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method overriding, calling base methods RRS feed

  • Question

  • In method overriding, where will i call the base methods, before of after the code?

    Ex.

    public override void Refresh()
    {
        <code here>
        base.Refresh();
    }
    
    ============OR================
    
    public override void Refresh()
    {
        base.Refresh();
        <code here>
    }
    

     


    Always remember to say "Thanks" and do necessary actions to show your appreciation. Thanks!
    Thursday, December 15, 2011 3:00 AM

Answers

  • Depends on what you want to do.

    If you for instance override the OnPaint Method of a Control, you will most likely draw some extra stuff after the base.OnPaint, or you might want to remove the baseclass call completely (often in a scenario where for instance OnPaintBackround is overridden and you simply want the program to do nothing at all at this event)

    ...

    Regards,

      Thorsten

    • Proposed as answer by JMCF125 Thursday, December 15, 2011 2:58 PM
    • Marked as answer by Bob ShenModerator Monday, December 26, 2011 4:48 AM
    Thursday, December 15, 2011 4:22 AM
  • Sometimes you will want to do the first, sometimes the second, sometimes you won't include the base call at all, sometimes you will have custom code both before and after the base call, and other times you may conditionally make the base method call.

    It all depends on the specifics of the method you are overriding; how the base method works, and what you are attempting to do when you override it.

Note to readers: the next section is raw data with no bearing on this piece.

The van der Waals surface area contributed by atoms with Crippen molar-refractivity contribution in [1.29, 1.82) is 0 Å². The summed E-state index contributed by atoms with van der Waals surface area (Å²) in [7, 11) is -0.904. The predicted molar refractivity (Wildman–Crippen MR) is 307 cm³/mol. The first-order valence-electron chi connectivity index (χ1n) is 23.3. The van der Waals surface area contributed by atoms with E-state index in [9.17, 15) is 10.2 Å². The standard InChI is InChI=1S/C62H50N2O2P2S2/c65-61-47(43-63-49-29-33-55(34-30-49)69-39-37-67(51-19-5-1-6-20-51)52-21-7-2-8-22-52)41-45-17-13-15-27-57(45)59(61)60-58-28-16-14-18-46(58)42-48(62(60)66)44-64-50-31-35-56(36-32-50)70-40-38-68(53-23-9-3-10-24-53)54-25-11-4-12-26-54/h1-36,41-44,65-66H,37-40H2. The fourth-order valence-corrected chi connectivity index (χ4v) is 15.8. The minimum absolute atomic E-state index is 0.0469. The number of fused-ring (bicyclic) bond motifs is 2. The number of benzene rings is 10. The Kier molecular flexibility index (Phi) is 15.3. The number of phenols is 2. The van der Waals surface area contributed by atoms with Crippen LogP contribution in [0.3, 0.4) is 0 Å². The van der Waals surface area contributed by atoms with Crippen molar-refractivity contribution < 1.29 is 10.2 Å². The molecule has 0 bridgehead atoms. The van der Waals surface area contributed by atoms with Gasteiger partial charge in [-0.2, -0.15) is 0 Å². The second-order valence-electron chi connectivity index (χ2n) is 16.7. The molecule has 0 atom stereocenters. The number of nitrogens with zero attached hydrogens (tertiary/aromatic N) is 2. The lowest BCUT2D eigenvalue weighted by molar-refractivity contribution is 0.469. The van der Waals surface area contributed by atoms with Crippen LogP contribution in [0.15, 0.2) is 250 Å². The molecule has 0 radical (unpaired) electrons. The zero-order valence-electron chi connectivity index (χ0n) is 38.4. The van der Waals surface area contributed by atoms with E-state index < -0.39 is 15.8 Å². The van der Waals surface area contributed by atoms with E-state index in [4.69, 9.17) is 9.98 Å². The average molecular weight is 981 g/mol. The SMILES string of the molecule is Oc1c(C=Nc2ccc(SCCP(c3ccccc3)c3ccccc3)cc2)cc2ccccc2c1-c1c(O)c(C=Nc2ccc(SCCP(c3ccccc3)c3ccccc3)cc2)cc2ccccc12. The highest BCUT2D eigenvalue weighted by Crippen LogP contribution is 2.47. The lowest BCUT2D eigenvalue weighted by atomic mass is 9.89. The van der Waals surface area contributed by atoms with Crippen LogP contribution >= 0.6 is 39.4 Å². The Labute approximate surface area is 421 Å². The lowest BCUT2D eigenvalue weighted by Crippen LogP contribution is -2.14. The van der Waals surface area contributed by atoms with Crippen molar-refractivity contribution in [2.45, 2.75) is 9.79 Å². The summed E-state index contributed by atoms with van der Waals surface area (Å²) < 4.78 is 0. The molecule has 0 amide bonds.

• Proposed as answer by JMCF125 Thursday, December 15, 2011 2:58 PM
    • Marked as answer by Bob ShenModerator Monday, December 26, 2011 4:49 AM
    Thursday, December 15, 2011 2:55 PM
  • Hi,

    when overriding WndProc, you usually listen to special messages, so you would use a switch for that. And also usually you want to do something when that special message is processed. So most likely you would first place your code, and when that message comes do your stuff and maybe return out of the method with a result set to that message (like 1) and ignore the base-call (for this message) or call the base still after your processing.

    http://msdn.microsoft.com/en-us/library/system.windows.forms.control.wndproc.aspx#Y351

    Example:

    http://windowsclient.net/blogs/faqs/archive/2006/05/30/how-do-i-prevent-the-contextmenu-from-being-displayed-on-certain-keyboard-keys-such-as-keys-apps.aspx

    Regards,

      Thorsten

     


    Friday, December 16, 2011 2:57 AM
  • "How about overwriting WndProc"

    Basically the answer is the same as my last answer.  You can do so many things when overriding a method like that.  There will be reasons for having your code first, reasons for having your code last, and reasons for always, or conditionally, not calling the base method.

    Oh, and there's one more that I forgot.  There will be times where it really doesn't matter whether it's before or after the base call.  In reality, this makes up a significant portion of overridden methods.

    Friday, December 16, 2011 2:14 PM

All replies

  • Depends on what you want to do.